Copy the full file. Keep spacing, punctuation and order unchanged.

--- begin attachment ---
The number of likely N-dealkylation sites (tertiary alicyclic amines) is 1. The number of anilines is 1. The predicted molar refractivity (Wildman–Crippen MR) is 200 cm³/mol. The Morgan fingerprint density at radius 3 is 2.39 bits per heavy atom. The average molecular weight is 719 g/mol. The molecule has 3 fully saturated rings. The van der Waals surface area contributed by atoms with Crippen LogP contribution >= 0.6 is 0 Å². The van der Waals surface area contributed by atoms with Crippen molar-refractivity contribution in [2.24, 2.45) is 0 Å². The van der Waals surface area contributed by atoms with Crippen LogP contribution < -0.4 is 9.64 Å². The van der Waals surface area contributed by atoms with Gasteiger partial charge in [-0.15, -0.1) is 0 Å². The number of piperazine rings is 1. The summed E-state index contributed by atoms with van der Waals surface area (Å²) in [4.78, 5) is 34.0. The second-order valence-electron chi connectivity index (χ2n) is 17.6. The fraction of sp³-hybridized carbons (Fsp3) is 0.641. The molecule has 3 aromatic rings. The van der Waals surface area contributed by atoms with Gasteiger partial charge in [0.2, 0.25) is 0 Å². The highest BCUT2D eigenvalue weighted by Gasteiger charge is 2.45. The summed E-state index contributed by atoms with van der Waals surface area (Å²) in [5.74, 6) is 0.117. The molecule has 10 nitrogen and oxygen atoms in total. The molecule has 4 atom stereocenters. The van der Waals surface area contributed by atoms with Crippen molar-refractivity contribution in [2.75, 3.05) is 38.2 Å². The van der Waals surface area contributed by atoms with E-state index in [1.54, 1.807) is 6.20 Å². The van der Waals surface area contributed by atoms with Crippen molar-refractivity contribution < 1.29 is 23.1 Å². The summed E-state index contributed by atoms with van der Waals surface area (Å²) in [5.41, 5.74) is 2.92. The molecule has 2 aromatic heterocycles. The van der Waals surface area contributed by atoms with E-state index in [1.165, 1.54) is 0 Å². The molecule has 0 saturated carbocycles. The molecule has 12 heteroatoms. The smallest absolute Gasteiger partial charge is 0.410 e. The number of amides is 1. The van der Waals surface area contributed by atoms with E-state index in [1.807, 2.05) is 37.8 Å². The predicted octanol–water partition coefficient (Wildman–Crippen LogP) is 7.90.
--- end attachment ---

The number of likely N-dealkylation sites (tertiary alicyclic amines) is 1. The number of anilines is 1. The predicted molar refractivity (Wildman–Crippen MR) is 200 cm³/mol. The Morgan fingerprint density at radius 3 is 2.39 bits per heavy atom. The average molecular weight is 719 g/mol. The molecule has 3 fully saturated rings. The van der Waals surface area contributed by atoms with Crippen LogP contribution >= 0.6 is 0 Å². The van der Waals surface area contributed by atoms with Crippen molar-refractivity contribution in [2.24, 2.45) is 0 Å². The van der Waals surface area contributed by atoms with Crippen LogP contribution < -0.4 is 9.64 Å². The van der Waals surface area contributed by atoms with Gasteiger partial charge in [-0.15, -0.1) is 0 Å². The number of piperazine rings is 1. The summed E-state index contributed by atoms with van der Waals surface area (Å²) in [4.78, 5) is 34.0. The second-order valence-electron chi connectivity index (χ2n) is 17.6. The fraction of sp³-hybridized carbons (Fsp3) is 0.641. The molecule has 3 aromatic rings. The van der Waals surface area contributed by atoms with Gasteiger partial charge in [0.2, 0.25) is 0 Å². The highest BCUT2D eigenvalue weighted by Gasteiger charge is 2.45. The summed E-state index contributed by atoms with van der Waals surface area (Å²) in [5.74, 6) is 0.117. The molecule has 10 nitrogen and oxygen atoms in total. The molecule has 4 atom stereocenters. The van der Waals surface area contributed by atoms with Crippen molar-refractivity contribution in [2.75, 3.05) is 38.2 Å². The van der Waals surface area contributed by atoms with E-state index in [1.54, 1.807) is 6.20 Å². The van der Waals surface area contributed by atoms with Crippen molar-refractivity contribution < 1.29 is 23.1 Å². The summed E-state index contributed by atoms with van der Waals surface area (Å²) in [5.41, 5.74) is 2.92. The molecule has 2 aromatic heterocycles. The van der Waals surface area contributed by atoms with E-state index in [1.165, 1.54) is 0 Å². The molecule has 0 saturated carbocycles. The molecule has 12 heteroatoms. The smallest absolute Gasteiger partial charge is 0.410 e. The number of amides is 1. The van der Waals surface area contributed by atoms with E-state index in [1.807, 2.05) is 37.8 Å². The predicted octanol–water partition coefficient (Wildman–Crippen LogP) is 7.90.